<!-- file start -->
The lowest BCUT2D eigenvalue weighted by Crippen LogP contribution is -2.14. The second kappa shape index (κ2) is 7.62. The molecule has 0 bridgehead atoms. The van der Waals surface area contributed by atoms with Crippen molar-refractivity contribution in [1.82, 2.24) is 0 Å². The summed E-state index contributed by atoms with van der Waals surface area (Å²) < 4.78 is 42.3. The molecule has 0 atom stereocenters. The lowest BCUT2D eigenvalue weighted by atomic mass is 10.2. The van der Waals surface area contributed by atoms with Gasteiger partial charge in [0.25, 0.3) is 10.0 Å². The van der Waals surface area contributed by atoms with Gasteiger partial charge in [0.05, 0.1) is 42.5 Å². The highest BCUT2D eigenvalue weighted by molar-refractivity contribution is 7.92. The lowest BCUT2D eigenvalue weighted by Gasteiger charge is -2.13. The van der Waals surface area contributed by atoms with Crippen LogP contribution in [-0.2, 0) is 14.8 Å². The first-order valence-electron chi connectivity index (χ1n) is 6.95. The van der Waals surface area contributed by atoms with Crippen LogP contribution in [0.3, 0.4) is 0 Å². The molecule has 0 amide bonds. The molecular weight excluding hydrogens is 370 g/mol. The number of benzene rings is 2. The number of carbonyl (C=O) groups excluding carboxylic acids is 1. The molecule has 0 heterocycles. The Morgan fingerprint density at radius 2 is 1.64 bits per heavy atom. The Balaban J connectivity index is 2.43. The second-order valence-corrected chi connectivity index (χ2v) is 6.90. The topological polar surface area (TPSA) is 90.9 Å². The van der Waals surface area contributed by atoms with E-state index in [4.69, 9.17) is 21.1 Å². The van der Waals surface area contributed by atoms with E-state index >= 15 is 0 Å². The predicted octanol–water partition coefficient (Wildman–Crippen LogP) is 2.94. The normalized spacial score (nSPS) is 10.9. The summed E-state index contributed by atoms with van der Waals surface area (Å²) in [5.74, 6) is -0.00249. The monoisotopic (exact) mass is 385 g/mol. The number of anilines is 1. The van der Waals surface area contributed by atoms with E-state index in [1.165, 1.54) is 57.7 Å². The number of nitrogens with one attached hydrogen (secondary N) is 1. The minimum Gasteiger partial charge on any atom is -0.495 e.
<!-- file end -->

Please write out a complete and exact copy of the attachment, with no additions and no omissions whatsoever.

The lowest BCUT2D eigenvalue weighted by Crippen LogP contribution is -2.14. The second kappa shape index (κ2) is 7.62. The molecule has 0 bridgehead atoms. The van der Waals surface area contributed by atoms with Crippen molar-refractivity contribution in [1.82, 2.24) is 0 Å². The summed E-state index contributed by atoms with van der Waals surface area (Å²) < 4.78 is 42.3. The molecule has 0 atom stereocenters. The lowest BCUT2D eigenvalue weighted by atomic mass is 10.2. The van der Waals surface area contributed by atoms with Gasteiger partial charge in [0.25, 0.3) is 10.0 Å². The van der Waals surface area contributed by atoms with Gasteiger partial charge in [0.05, 0.1) is 42.5 Å². The highest BCUT2D eigenvalue weighted by molar-refractivity contribution is 7.92. The lowest BCUT2D eigenvalue weighted by Gasteiger charge is -2.13. The van der Waals surface area contributed by atoms with Crippen LogP contribution in [-0.2, 0) is 14.8 Å². The first-order valence-electron chi connectivity index (χ1n) is 6.95. The van der Waals surface area contributed by atoms with Crippen LogP contribution in [0.3, 0.4) is 0 Å². The molecule has 0 amide bonds. The molecular weight excluding hydrogens is 370 g/mol. The number of benzene rings is 2. The number of carbonyl (C=O) groups excluding carboxylic acids is 1. The molecule has 0 heterocycles. The Morgan fingerprint density at radius 2 is 1.64 bits per heavy atom. The Balaban J connectivity index is 2.43. The second-order valence-corrected chi connectivity index (χ2v) is 6.90. The topological polar surface area (TPSA) is 90.9 Å². The van der Waals surface area contributed by atoms with E-state index in [4.69, 9.17) is 21.1 Å². The van der Waals surface area contributed by atoms with E-state index >= 15 is 0 Å². The predicted octanol–water partition coefficient (Wildman–Crippen LogP) is 2.94. The normalized spacial score (nSPS) is 10.9. The summed E-state index contributed by atoms with van der Waals surface area (Å²) in [5.74, 6) is -0.00249. The monoisotopic (exact) mass is 385 g/mol. The number of anilines is 1. The van der Waals surface area contributed by atoms with E-state index in [1.165, 1.54) is 57.7 Å². The number of nitrogens with one attached hydrogen (secondary N) is 1. The minimum Gasteiger partial charge on any atom is -0.495 e.